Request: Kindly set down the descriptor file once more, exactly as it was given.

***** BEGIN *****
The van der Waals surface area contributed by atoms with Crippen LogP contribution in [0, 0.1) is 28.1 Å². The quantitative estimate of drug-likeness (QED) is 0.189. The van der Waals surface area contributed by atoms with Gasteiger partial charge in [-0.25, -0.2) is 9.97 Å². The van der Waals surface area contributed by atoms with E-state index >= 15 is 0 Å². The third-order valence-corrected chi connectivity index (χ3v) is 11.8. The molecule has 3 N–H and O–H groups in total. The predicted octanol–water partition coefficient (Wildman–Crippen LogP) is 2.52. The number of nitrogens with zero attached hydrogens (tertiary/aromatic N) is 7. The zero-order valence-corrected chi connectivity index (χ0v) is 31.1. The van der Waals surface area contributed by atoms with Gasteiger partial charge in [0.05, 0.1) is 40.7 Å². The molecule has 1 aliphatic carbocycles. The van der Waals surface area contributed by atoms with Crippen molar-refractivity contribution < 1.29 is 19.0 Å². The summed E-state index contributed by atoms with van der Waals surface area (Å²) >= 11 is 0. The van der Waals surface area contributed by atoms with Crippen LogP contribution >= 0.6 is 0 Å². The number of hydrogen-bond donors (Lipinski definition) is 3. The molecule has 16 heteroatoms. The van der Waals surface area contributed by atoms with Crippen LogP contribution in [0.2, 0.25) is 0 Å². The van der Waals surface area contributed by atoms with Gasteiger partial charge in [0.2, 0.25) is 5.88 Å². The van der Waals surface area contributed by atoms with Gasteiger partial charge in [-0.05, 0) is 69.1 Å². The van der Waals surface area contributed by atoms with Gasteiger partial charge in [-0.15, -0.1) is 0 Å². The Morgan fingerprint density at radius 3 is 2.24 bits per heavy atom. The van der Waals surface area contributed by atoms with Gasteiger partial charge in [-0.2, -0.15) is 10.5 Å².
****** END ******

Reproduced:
The van der Waals surface area contributed by atoms with Crippen LogP contribution in [0, 0.1) is 28.1 Å². The quantitative estimate of drug-likeness (QED) is 0.189. The van der Waals surface area contributed by atoms with Gasteiger partial charge in [-0.25, -0.2) is 9.97 Å². The van der Waals surface area contributed by atoms with E-state index >= 15 is 0 Å². The third-order valence-corrected chi connectivity index (χ3v) is 11.8. The molecule has 3 N–H and O–H groups in total. The predicted octanol–water partition coefficient (Wildman–Crippen LogP) is 2.52. The number of nitrogens with zero attached hydrogens (tertiary/aromatic N) is 7. The zero-order valence-corrected chi connectivity index (χ0v) is 31.1. The van der Waals surface area contributed by atoms with Gasteiger partial charge in [0.05, 0.1) is 40.7 Å². The molecule has 1 aliphatic carbocycles. The van der Waals surface area contributed by atoms with Crippen molar-refractivity contribution < 1.29 is 19.0 Å². The summed E-state index contributed by atoms with van der Waals surface area (Å²) >= 11 is 0. The van der Waals surface area contributed by atoms with Crippen LogP contribution >= 0.6 is 0 Å². The number of hydrogen-bond donors (Lipinski definition) is 3. The molecule has 16 heteroatoms. The van der Waals surface area contributed by atoms with Crippen LogP contribution in [0.2, 0.25) is 0 Å². The van der Waals surface area contributed by atoms with Gasteiger partial charge in [0.2, 0.25) is 5.88 Å². The van der Waals surface area contributed by atoms with Gasteiger partial charge in [-0.05, 0) is 69.1 Å². The van der Waals surface area contributed by atoms with Gasteiger partial charge in [-0.15, -0.1) is 0 Å². The Morgan fingerprint density at radius 3 is 2.24 bits per heavy atom. The van der Waals surface area contributed by atoms with Gasteiger partial charge in [-0.2, -0.15) is 10.5 Å².